Faculty Blame State Funding Formula for City College Budget Woes

By Tyler Breisacher



City College’s fiscal troubles arise from numerous sources, but one of the most important is a new funding formula approved in 2018, which applies to all community colleges in California.

Under the new plan, called the Student Centered Funding Formula, a portion of the funding provided to each community college is based on the number of low-income students enrolled, while another portion is based on student success, which is defined as factors like degree and certificate completion.

The bulk of state funding is still based on simply the number of full-time students enrolled. However, the percentage allocated for degrees and certificates has raised concerns among some faculty members.

In a panel discussion held on Dec. 8, 2019, viewable on the “laborvideo” YouTube channel, three City College faculty members discussed the impact of the formula, which they see as part of a larger movement to “corporatize” or privatize the state’s community colleges.

Edgar Torres, chair of the Latin American and Latino Studies Department, said that when the college is deciding which classes to cut, they now tend to make decisions based on which ones will bring in the most money, rather than which lead to the most successful educational outcomes. This is what happens, Torres said, when the state of California tries to “impose a template that fits all of the community colleges the same way,” rather than letting each one reflect the unique community it’s a part of.

City College students join members of faculty union AFT 2121 and thousands of other educators at the state capitol building in Sacramento on May 22, 2019, to support the funding of public education. Photo by Claudia Drdul/The Guardsman

Political Science instructor Rick Baum noted that City College is unusual in that it offers a wide range of courses, rather than just introductory classes intended for students planning on transferring to a four-year school. The new formula is designed for the type of student who “attends for two years, full time, and gets in and out of the college right away.”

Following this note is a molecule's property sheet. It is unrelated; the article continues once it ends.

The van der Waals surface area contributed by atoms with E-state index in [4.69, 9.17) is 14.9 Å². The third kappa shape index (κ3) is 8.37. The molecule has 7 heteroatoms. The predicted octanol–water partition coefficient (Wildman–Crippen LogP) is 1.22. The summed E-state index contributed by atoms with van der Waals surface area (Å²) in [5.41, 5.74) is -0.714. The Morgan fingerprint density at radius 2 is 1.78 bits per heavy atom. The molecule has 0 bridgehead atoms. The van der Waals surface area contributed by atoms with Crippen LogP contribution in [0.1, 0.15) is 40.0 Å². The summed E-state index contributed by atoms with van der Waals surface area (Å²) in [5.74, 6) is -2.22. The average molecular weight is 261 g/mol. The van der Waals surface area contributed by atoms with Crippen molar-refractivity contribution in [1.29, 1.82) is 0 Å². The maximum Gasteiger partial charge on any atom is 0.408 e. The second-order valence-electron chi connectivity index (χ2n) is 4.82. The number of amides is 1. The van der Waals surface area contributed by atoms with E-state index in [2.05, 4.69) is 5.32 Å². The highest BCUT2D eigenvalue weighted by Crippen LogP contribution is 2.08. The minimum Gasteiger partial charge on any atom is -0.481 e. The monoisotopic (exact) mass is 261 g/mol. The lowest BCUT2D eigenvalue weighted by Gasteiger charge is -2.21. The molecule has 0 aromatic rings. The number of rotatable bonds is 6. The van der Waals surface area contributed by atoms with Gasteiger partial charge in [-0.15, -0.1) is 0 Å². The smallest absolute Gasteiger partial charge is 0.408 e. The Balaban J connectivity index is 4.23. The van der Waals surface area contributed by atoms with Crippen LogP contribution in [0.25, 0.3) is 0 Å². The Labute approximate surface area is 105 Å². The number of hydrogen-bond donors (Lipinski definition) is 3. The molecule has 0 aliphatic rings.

In the same panel, Biology Professor Simon Hanson said that lobbying efforts had been successful in adjusting the funding formula. Previously, 20% of the funding was based on success metrics such as graduation rates, but that changed to 10% and could even be adjusted further in the coming years. He also noted that City College was in a “hold harmless” status, meaning the new formula was not being applied yet. However, that status is temporary, so the amount of money City College gets from the state will likely drop significantly within about two years.

Because of that projected loss of revenue, City College leaders are seeking additional funding sources, at both the local and state levels. The Community Higher Education Fund, planned for the November 2020 ballot in San Francisco, is being driven by Supervisor Gordon Mar’s office. At the state level, the Schools and Communities First Initiative, also planned for this November, is supported by both AFT 2121 and the City College Board of Trustees.

In an op-ed for The SF Examiner, long-time faculty member Leslie Simon urged voters to approve both measures in order to support City College, to compensate for the new formula being “unfriendly to large urban districts.” She reminded readers that City College “has never lost an election,” a nod to prior successful initiatives such as Free City in 2016, and two facilities bond measures passed in the last 20 years.

The Guardsman